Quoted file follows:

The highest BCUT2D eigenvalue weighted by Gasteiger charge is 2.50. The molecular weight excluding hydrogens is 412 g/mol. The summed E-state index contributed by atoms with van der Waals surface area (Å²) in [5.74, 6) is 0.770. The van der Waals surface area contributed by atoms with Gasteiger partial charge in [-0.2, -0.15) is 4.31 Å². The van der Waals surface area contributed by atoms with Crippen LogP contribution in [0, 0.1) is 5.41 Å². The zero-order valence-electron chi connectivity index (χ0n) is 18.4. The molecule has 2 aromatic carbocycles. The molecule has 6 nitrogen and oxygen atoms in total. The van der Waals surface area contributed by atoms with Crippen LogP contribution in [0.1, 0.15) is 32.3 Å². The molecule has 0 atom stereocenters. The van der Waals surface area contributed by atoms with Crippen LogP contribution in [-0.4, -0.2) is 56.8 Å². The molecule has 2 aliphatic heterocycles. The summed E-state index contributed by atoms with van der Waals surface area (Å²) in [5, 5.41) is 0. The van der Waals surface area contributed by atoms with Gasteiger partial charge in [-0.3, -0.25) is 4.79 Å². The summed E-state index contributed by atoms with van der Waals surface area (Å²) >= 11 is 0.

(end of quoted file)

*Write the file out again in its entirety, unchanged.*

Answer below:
The highest BCUT2D eigenvalue weighted by Gasteiger charge is 2.50. The molecular weight excluding hydrogens is 412 g/mol. The summed E-state index contributed by atoms with van der Waals surface area (Å²) in [5.74, 6) is 0.770. The van der Waals surface area contributed by atoms with Gasteiger partial charge in [-0.2, -0.15) is 4.31 Å². The van der Waals surface area contributed by atoms with Crippen LogP contribution in [0, 0.1) is 5.41 Å². The zero-order valence-electron chi connectivity index (χ0n) is 18.4. The molecule has 2 aromatic carbocycles. The molecule has 6 nitrogen and oxygen atoms in total. The van der Waals surface area contributed by atoms with Crippen LogP contribution in [0.1, 0.15) is 32.3 Å². The molecule has 0 atom stereocenters. The van der Waals surface area contributed by atoms with Crippen LogP contribution in [-0.4, -0.2) is 56.8 Å². The molecule has 2 aliphatic heterocycles. The summed E-state index contributed by atoms with van der Waals surface area (Å²) in [5, 5.41) is 0. The van der Waals surface area contributed by atoms with Gasteiger partial charge in [-0.3, -0.25) is 4.79 Å². The summed E-state index contributed by atoms with van der Waals surface area (Å²) >= 11 is 0.